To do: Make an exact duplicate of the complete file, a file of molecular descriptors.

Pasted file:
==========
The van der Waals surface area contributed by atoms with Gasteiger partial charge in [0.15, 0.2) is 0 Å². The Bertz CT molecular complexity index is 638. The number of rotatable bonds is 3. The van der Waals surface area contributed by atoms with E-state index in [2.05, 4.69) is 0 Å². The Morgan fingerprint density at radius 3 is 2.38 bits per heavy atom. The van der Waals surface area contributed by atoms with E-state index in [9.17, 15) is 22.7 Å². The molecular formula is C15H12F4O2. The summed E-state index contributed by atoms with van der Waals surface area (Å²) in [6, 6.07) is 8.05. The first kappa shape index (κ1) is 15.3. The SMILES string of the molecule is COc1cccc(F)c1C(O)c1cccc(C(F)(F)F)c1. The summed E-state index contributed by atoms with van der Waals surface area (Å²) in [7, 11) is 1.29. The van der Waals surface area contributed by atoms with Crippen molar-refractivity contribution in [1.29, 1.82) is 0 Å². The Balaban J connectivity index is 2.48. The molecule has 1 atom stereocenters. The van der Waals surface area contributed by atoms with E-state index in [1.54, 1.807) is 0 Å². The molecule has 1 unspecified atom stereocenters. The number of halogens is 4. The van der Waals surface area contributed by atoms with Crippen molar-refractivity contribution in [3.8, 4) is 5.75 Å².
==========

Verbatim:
The van der Waals surface area contributed by atoms with Gasteiger partial charge in [0.15, 0.2) is 0 Å². The Bertz CT molecular complexity index is 638. The number of rotatable bonds is 3. The van der Waals surface area contributed by atoms with E-state index in [2.05, 4.69) is 0 Å². The Morgan fingerprint density at radius 3 is 2.38 bits per heavy atom. The van der Waals surface area contributed by atoms with E-state index in [9.17, 15) is 22.7 Å². The molecular formula is C15H12F4O2. The summed E-state index contributed by atoms with van der Waals surface area (Å²) in [6, 6.07) is 8.05. The first kappa shape index (κ1) is 15.3. The SMILES string of the molecule is COc1cccc(F)c1C(O)c1cccc(C(F)(F)F)c1. The summed E-state index contributed by atoms with van der Waals surface area (Å²) in [7, 11) is 1.29. The van der Waals surface area contributed by atoms with Crippen molar-refractivity contribution in [1.29, 1.82) is 0 Å². The Balaban J connectivity index is 2.48. The molecule has 1 atom stereocenters. The van der Waals surface area contributed by atoms with E-state index in [1.54, 1.807) is 0 Å². The molecule has 1 unspecified atom stereocenters. The number of halogens is 4. The van der Waals surface area contributed by atoms with Crippen molar-refractivity contribution in [3.8, 4) is 5.75 Å².